Intracerebral NGF infusion induces hyperinnervation of cerebral blood vessels

Neurobiol Aging. Jan-Feb 1990;11(1):51-5. doi: 10.1016/0197-4580(90)90062-5.

Abstract

The use of intracerebral NGF (nerve growth factor) infusions as a therapeutic tool to prevent the degeneration of cholinergic neurons in humans suffering from Alzheimer's disease has recently been suggested. In the present study, intracerebroventricular infusion of nerve growth factor into the adult rat brain was found to induce axonal sprouting of mature, uninjured axons associated with the intradural segment of the internal carotid artery. Following NGF infusion, a three-fold increase in the total number of axons associated with the vessel wall was observed when compared with vehicle-infused animals. This vascular hyperinnervation might also occur in humans. Before NGF infusion therapy is initiated, more research is necessary concerning the specificity, mechanisms, and functional significance of the sprouting response observed in this study.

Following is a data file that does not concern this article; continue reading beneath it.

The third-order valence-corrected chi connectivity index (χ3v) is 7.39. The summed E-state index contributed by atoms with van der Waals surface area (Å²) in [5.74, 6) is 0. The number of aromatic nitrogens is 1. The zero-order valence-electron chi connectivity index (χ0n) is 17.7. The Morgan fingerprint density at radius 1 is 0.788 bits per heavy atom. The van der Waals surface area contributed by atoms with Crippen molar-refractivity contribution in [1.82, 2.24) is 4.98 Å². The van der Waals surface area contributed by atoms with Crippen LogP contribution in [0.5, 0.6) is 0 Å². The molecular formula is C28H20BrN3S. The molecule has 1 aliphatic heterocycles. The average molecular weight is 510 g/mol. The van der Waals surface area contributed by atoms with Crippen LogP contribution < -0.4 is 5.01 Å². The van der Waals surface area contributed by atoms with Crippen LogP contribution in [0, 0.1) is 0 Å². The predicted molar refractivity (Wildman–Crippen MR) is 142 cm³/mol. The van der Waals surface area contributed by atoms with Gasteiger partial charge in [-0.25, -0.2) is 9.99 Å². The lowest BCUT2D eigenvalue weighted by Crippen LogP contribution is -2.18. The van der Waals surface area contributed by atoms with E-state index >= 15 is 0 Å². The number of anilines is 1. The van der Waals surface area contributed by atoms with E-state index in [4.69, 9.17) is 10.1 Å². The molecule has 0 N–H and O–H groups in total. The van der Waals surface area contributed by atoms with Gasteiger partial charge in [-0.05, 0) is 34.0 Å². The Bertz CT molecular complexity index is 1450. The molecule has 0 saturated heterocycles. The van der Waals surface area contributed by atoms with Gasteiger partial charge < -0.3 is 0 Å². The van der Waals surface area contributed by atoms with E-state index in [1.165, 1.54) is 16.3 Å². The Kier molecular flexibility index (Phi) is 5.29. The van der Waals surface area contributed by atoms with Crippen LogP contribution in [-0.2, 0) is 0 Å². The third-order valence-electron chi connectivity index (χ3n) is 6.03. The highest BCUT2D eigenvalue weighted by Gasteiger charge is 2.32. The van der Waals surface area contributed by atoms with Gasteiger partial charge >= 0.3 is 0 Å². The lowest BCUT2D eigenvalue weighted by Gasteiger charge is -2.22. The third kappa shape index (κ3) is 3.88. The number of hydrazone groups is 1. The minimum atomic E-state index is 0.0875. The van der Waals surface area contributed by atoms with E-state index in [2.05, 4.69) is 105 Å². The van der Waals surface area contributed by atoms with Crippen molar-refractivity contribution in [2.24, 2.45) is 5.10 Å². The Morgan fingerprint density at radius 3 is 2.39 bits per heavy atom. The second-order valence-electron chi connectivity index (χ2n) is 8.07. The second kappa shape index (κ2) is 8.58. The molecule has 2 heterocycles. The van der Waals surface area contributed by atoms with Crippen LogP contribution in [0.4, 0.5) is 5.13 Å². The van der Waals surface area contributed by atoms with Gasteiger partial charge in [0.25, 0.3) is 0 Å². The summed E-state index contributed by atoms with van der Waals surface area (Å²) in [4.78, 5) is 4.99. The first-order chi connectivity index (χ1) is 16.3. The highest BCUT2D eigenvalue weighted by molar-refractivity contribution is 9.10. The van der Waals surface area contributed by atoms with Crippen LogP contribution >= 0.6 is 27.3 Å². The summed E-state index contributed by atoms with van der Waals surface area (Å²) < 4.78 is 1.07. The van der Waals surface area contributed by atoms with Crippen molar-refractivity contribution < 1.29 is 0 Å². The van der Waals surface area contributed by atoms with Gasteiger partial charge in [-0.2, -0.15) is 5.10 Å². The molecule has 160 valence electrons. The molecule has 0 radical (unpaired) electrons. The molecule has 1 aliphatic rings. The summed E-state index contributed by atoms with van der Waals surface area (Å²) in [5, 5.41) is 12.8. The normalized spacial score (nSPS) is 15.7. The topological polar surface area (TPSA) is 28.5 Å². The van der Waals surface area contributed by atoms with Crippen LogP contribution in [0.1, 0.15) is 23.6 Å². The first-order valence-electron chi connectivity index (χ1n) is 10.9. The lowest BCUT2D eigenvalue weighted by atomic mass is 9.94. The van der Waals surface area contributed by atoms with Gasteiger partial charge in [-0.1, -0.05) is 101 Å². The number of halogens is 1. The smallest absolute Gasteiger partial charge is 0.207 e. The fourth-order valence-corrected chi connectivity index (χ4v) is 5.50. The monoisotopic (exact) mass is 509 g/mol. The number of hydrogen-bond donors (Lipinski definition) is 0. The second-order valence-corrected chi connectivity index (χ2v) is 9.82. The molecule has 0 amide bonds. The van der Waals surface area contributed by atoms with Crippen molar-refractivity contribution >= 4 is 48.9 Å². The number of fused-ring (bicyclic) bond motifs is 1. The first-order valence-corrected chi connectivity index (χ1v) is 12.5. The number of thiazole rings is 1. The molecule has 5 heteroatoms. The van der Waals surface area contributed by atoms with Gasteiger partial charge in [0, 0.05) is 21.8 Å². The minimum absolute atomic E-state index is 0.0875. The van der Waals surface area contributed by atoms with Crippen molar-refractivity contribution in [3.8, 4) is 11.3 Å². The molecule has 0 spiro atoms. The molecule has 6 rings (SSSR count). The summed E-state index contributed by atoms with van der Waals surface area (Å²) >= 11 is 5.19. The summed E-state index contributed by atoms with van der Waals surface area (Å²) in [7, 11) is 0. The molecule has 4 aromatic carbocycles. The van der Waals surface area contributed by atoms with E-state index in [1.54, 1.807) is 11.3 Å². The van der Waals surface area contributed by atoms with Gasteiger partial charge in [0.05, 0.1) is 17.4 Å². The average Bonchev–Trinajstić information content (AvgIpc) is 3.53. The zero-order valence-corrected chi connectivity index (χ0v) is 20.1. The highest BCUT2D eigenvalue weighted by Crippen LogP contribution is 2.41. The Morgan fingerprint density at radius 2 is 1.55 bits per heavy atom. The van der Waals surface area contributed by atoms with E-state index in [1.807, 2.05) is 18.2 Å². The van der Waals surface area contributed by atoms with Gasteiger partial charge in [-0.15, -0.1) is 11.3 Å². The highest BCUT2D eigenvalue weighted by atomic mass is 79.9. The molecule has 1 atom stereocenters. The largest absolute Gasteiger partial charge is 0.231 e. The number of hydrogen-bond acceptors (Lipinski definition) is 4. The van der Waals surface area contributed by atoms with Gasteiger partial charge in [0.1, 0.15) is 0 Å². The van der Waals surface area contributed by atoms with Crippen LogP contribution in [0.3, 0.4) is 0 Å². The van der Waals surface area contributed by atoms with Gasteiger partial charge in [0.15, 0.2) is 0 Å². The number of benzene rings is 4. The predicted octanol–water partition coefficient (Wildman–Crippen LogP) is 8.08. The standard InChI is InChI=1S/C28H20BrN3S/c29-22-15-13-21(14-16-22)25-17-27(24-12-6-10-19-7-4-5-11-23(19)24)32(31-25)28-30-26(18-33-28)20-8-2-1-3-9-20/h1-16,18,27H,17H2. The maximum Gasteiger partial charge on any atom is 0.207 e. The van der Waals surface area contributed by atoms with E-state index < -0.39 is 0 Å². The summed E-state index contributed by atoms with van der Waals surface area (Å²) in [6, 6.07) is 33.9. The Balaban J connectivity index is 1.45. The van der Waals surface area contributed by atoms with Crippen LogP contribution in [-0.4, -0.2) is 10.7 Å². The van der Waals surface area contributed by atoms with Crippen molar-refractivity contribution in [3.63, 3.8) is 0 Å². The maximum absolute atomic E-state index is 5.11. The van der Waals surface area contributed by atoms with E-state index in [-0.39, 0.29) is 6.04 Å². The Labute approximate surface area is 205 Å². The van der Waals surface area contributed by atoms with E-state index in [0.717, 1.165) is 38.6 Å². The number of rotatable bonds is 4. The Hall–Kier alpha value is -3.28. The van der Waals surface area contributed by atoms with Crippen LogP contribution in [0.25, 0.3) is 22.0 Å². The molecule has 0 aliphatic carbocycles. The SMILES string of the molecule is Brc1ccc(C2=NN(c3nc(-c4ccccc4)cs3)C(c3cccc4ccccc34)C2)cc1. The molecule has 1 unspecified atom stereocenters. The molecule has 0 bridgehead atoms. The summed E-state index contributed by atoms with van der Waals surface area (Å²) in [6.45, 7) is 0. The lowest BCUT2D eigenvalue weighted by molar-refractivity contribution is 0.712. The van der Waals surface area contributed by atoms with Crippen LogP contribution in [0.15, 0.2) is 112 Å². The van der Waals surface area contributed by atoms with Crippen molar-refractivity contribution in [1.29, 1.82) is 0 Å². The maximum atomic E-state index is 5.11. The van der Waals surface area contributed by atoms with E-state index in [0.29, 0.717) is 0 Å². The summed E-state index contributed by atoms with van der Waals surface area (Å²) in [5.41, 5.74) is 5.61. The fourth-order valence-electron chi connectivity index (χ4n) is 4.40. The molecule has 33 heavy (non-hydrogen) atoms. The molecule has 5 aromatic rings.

Publication types

  • Research Support, U.S. Gov't, P.H.S.

MeSH terms

  • Alzheimer Disease / therapy
  • Animals
  • Axons / physiology*
  • Carotid Artery, Internal / innervation
  • Carotid Artery, Internal / ultrastructure
  • Cerebral Arteries / innervation*
  • Cerebral Arteries / ultrastructure
  • Female
  • Microscopy, Fluorescence
  • Nerve Growth Factors / administration & dosage
  • Nerve Growth Factors / pharmacology*
  • Rats
  • Rats, Inbred Strains
  • Stereotaxic Techniques

Substances

  • Nerve Growth Factors